Last time, Beatrice presented a tricky circular locked room puzzle. She declined, for some strategic reason, to declare that nobody died by accident, allowing Battler room to propose a consistent mundane hypothesis, meaning a victory of sorts for him in the opening skirmish.
The next chapter is The Key to the Golden Land. We return to narration. The cousins go upstairs to accompany Maria to a TV, and Nanjo steps outside, while the siblings try to work out how to manage sleep while guarding the guest house. Nobody wants to sleep.
Eva starts working on solving the riddle. I think we should make our own try first.
Behold the sweetfish river, running through my beloved home of old.
You who seek the Golden Land, follow its path downstream in search of the key.
- As you travel down it, you will see a village.
- In that village, look for the shore the two speak of.
- There the key to the Golden Land sleeps.
- You who laid hand upon the key must journey as follows to the Golden Land.
- On the first twilight, sacrifice the six chosen by the key.
- On the second twilight, those who remain shall tear apart the two who are close.
- On the third twilight, those who remain shall praise my noble name.
- On the fourth twilight, gouge the head and kill.
- On the fifth twilight, gouge the chest and kill.
- On the sixth twilight, gouge the stomach and kill.
- On the seventh twilight, gouge the knee and kill.
- On the eighth twilight, gouge the leg and kill.
- On the ninth twilight, the witch revives, and none shall be left alive.
- On the tenth twilight, the journey ends, and you shall reach the Home of the Gold.
- The witch shall praise the wise, and bestow four treasures.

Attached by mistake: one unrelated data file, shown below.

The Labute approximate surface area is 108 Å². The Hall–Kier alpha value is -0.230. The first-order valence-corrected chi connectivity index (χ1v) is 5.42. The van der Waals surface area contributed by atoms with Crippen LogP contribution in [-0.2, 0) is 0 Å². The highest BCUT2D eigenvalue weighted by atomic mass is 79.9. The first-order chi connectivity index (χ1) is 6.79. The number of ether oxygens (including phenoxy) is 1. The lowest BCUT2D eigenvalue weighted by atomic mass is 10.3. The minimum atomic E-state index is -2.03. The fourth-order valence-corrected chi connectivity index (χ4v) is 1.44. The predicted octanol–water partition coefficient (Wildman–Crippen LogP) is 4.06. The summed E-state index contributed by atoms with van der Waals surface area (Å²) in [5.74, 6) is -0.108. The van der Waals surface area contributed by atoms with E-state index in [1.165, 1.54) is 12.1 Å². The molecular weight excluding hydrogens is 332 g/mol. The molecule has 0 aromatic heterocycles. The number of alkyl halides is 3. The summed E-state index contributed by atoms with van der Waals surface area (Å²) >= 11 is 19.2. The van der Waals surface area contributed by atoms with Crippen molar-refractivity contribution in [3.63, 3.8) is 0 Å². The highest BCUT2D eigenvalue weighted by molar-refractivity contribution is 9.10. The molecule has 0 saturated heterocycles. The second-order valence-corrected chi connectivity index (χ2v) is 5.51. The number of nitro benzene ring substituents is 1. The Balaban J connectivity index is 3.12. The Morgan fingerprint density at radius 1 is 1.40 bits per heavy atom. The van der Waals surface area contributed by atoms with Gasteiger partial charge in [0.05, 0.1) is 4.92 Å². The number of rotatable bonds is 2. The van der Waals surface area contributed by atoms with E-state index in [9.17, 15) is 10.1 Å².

Rest in peace, my beloved witch, Beatrice.
- One shall be all of the Golden Land’s gold.
- One resurrects all the dead people’s souls.
- One even revives all the love they possessed.
- And one for the rich to eternally rest.
So. We have established the sequence of ‘twilights’ is the ritual for resurrecting Beatrice. They might have other significance.
The ‘beloved home of old’ is now seemingly more likely to be Beatrice’s beloved home of old, i.e. Kuwadorian?
The sweetfish river. That’s less clear, since there was no river on Rokkenjima. Is it, perhaps, a metaphor?
Let’s see what the Ushiromiyas think. Everyone decides Kyrie is very clever and that they’ll listen to what she has to say, which is uncharacteristically positive for Ushiromiyas.
Kyrie points out the three part division. I’ve numbered them 1, 2 and 3 above.
On the first part, the siblings say Kinzo had no love for the Ushiromiya home in Odawara he entered as the head, but probably loved his earlier home. However, Eva has visited, and there are numerous rivers, in an area that’s seen extensive redevelopment.
Kyrie says it’s probably wrong to interpret narrowly geographically. She says the first two lines are probably meant to be interpreted as a pair, as a metaphor. Everyone drops their sweetfish facts. In particular, their life cycle involves going out to sea, and returning to the river to spawn.
Rosa offers the interpretation of the ‘sweetfish river’ as akin to a family tree. In that case, the only ‘village’ character is the one in Maria’s name.
[Note from future Bryn: the kanji used here are 真 里 亜]
So in this ‘village’ - in Maria - we should ‘look for the shore the two speak of’. Well, if Krauss is right that Maria and Rosa are the village, the only shore we’ve heard spoken of is the one where Beatrice ‘died’ before.
However, because Kinzo disliked Maria’s name and never interacted with her, they dismiss that possibility. Eva says to try to think abstractly; Rosa notes the interpretation of the second stanza depends very much on the interpretation of the first.
They move on to discussing the series of ‘twilights’. Kyrie suggests that, rather than literal commands, it might be wordplay, such as anagrams, or eliminating intermixed garbage characters. In this regard, the ritual instructions are really a deciphering algorithm… but they don’t have the ciphertext.